Analysis + Opinion

February 23, 2022

When migrants become weapons

Kelly M GreenhillForeign Affairs

Kelly M Greenhill explores how governments are using migrants and asylum seekers as "hybrid weapons" and explores the implications for this new era in international power politics. 

Russia and Ukraine flag with EU flag ripped in-between

Analysis + Opinion

February 22, 2022

Russia, Ukraine, and European security

Barry R PosenCATO

Barry Posen joined the show "Power Problems" hosted by CATO to discuss the crisis in Ukraine, the origins of the conflict, what diplomatic approaches are available, and how US strategy is pushing China and Russia together. 

Monument of Independence - a column with a figure of a woman with a branch of a guelder-rose on her hands. In the foreground the Ukrainian flag

Analysis + Opinion

February 19, 2022

To prevent war and secure Ukraine, make Ukraine neutral

Stephen Van EveraDefense Priorities

Stephen Van Evera lays out key points and argues that neutrality for Ukraine offers an answer to the intensified conflict with Russia.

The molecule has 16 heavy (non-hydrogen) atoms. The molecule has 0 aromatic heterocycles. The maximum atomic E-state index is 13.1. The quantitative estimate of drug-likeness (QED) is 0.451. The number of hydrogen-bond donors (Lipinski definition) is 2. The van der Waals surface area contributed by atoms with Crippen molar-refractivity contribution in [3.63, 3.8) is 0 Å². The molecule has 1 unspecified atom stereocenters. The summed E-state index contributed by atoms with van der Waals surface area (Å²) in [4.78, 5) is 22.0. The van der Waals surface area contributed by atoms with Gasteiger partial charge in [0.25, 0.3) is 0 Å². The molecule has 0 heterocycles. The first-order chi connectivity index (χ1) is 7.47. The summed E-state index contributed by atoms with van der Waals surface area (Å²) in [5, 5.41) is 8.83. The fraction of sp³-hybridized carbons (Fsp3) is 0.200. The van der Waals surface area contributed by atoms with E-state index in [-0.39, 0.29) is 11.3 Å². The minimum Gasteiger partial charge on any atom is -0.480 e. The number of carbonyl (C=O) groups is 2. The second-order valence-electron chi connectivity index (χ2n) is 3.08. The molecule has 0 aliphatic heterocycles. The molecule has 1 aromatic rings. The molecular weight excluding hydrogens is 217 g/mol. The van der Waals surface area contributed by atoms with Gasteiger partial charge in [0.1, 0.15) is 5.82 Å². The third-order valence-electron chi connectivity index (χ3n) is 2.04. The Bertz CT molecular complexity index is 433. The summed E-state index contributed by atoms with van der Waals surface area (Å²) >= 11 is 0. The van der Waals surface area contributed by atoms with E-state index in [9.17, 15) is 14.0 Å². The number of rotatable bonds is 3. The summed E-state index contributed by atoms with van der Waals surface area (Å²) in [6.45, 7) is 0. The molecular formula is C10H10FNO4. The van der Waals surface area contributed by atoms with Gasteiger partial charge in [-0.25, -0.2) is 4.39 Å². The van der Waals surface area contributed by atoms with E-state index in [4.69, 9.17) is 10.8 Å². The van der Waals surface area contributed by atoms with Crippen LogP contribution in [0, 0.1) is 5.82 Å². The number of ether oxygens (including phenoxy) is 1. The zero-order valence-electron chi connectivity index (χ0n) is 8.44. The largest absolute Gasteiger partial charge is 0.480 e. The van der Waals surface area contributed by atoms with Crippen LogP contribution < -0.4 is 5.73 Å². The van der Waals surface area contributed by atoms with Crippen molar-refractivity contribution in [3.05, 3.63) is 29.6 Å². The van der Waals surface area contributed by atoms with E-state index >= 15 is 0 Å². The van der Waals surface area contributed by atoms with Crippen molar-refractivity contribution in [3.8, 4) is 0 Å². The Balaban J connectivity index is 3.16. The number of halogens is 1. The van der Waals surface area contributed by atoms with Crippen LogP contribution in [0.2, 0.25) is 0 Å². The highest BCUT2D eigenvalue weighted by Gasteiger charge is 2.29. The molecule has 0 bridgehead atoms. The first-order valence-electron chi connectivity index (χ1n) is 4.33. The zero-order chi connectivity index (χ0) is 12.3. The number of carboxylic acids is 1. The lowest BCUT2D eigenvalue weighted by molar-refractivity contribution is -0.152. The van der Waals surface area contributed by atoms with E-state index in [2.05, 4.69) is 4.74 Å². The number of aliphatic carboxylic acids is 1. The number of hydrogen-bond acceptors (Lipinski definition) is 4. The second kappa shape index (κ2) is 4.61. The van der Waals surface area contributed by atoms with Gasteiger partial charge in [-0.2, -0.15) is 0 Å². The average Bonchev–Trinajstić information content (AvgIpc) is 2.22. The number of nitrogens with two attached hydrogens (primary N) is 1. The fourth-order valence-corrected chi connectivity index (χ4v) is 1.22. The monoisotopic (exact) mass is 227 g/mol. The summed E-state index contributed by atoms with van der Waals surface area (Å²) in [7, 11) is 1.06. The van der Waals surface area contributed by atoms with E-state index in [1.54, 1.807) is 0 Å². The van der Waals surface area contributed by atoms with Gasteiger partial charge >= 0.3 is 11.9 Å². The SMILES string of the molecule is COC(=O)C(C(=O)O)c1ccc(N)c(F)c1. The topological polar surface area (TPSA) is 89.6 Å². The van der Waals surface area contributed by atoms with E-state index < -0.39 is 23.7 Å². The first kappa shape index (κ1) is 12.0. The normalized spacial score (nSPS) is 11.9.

Vladimir Putin, surrounded by top military officers and officials, tours a military flight test centre in Akhtubinsk on May 14, 2019. ALEXEY NIKOLSKY/AFP via Getty Images

Analysis + Opinion

February 19, 2022

Causing crisis works

Kelly M Greenhill and Joshua ShifrinsonForeign Policy

Greenhill and Shifrinson discuss a common theme developing where relatively week international actors escalate tensions and create a crisis—conventional, nuclear, and/or migration—and then offer to solve the problem in exchange for international concessions.